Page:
Development and Design
Ruger is proud to introduce a special edition New Model Single Six to commemorate the 50th anniversary of Ruger's Single Six .22 caliber revolver. This 50th Anniversary Single Six will feature a 4 5/8" barrel with a unique gold color enhanced rollmark "50 years of Single Six 1953 to 2003", a blued steel finish and strikingly handsome Cocobolo wood grip panels with red Ruger medallions. This special limited edition will feature a Vaquero style blued steel frame, include both .22 Long Rifle and .22 Winchester Magnum Rimfire cylinders, and will be packaged in a unique red high impact case, with a special "50 year" lens label. The 50th Anniversary Single Six will be available only in 2003.
At a time in history after World War II when other manufacturers had suspended production of classic single-action revolvers, Bill Ruger took a bold step and designed an improved single-action revolver scaled down to better suit its .22 caliber ammunition. Despite innovations such as an all-coil spring mechanism and a straight line firing pin, it preserved the look, feel, and handling qualities demanded by single-action fans. At the same time, TV programs such as Bonanza, Gunsmoke, and others were hitting the screen. The timing could not have been better. Due to a small article published about Ruger's possibly producing a single-action revolver, the local post office called and said, "You better come down here and get your mail!" They were swamped with thousands of requests for more information about this exciting new Ruger single-action revolver.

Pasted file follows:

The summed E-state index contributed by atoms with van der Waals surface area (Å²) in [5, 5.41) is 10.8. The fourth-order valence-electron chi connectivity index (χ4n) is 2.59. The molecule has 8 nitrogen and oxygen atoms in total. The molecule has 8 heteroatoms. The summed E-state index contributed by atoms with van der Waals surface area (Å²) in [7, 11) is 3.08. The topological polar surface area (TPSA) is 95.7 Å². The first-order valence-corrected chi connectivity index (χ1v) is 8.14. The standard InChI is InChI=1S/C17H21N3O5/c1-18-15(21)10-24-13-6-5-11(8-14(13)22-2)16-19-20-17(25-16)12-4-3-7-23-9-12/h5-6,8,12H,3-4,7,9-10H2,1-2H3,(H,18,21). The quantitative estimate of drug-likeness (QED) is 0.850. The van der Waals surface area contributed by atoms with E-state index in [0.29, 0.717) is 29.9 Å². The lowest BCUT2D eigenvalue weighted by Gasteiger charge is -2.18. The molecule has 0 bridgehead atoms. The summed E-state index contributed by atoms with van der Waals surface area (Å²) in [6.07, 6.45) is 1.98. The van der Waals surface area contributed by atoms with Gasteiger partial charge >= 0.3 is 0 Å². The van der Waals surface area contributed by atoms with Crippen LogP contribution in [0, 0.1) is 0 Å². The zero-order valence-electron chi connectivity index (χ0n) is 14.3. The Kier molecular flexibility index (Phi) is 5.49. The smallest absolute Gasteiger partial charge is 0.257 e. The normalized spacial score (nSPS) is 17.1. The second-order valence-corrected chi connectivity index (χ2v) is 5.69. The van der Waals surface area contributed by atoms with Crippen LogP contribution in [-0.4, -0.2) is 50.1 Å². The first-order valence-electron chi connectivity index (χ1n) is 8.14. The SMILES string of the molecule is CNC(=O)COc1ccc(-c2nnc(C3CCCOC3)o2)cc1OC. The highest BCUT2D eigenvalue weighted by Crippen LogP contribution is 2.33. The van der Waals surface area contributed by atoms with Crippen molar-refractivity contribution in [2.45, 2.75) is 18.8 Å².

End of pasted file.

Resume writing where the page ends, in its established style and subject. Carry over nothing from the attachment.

Since then, the Ruger Single Six, in many models and configurations, has remained consistently popular for 50 years. In 1973, the original "old model" configurations were replaced by the many New Model Single Six revolvers containing Ruger's patented transfer bar and loading gate safety systems. These systems provide smooth, dependable operation and an unparalleled measure of security against accidental discharge. The Ruger Single Six went on to inspire other Ruger single-actions such as the Bearcat, Blackhawk, Super Blackhawk, and Vaquero models, all of which continue in updated versions to this day. Owners of 1953 - 1972 "old model" Ruger Single Six, Blackhawk, Super Blackhawk, and Bearcat revolvers should contact Ruger for details about our ongoing Free safety conversions, which can help prevent accidents caused by a drop or blow if the user has failed to follow the basic safety practice of keeping an empty chamber under the hammer.